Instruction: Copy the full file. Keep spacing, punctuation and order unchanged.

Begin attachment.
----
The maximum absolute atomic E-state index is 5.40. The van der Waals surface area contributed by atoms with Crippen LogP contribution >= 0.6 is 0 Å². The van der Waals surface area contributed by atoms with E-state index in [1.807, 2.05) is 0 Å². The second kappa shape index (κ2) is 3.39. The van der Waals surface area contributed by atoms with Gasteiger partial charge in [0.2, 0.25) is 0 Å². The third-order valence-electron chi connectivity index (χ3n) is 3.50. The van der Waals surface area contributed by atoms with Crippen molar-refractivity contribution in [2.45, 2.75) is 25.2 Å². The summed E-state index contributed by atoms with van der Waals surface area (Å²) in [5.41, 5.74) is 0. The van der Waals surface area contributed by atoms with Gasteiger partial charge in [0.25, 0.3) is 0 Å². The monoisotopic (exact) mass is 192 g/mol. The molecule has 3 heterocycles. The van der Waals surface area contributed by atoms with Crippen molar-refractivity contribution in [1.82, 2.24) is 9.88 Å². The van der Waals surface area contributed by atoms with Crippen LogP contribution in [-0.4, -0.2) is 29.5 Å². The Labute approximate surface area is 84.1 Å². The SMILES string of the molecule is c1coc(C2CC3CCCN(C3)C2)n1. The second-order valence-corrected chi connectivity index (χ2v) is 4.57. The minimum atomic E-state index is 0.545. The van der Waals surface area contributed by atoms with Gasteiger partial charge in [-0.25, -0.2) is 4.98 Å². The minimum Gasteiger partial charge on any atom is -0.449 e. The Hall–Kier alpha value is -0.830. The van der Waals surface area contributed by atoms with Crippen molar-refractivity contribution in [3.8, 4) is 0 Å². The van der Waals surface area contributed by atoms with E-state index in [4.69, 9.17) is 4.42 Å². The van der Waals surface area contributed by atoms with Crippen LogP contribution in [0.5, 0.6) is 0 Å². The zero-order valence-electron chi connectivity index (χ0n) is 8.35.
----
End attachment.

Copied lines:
The maximum absolute atomic E-state index is 5.40. The van der Waals surface area contributed by atoms with Crippen LogP contribution >= 0.6 is 0 Å². The van der Waals surface area contributed by atoms with E-state index in [1.807, 2.05) is 0 Å². The second kappa shape index (κ2) is 3.39. The van der Waals surface area contributed by atoms with Gasteiger partial charge in [0.2, 0.25) is 0 Å². The third-order valence-electron chi connectivity index (χ3n) is 3.50. The van der Waals surface area contributed by atoms with Crippen molar-refractivity contribution in [2.45, 2.75) is 25.2 Å². The summed E-state index contributed by atoms with van der Waals surface area (Å²) in [5.41, 5.74) is 0. The van der Waals surface area contributed by atoms with Gasteiger partial charge in [0.25, 0.3) is 0 Å². The monoisotopic (exact) mass is 192 g/mol. The molecule has 3 heterocycles. The van der Waals surface area contributed by atoms with Crippen molar-refractivity contribution in [1.82, 2.24) is 9.88 Å². The van der Waals surface area contributed by atoms with Crippen LogP contribution in [-0.4, -0.2) is 29.5 Å². The Labute approximate surface area is 84.1 Å². The SMILES string of the molecule is c1coc(C2CC3CCCN(C3)C2)n1. The second-order valence-corrected chi connectivity index (χ2v) is 4.57. The minimum atomic E-state index is 0.545. The van der Waals surface area contributed by atoms with Gasteiger partial charge in [-0.25, -0.2) is 4.98 Å². The minimum Gasteiger partial charge on any atom is -0.449 e. The Hall–Kier alpha value is -0.830. The van der Waals surface area contributed by atoms with Crippen molar-refractivity contribution in [3.8, 4) is 0 Å². The van der Waals surface area contributed by atoms with E-state index in [4.69, 9.17) is 4.42 Å². The van der Waals surface area contributed by atoms with Crippen LogP contribution in [0.5, 0.6) is 0 Å². The zero-order valence-electron chi connectivity index (χ0n) is 8.35.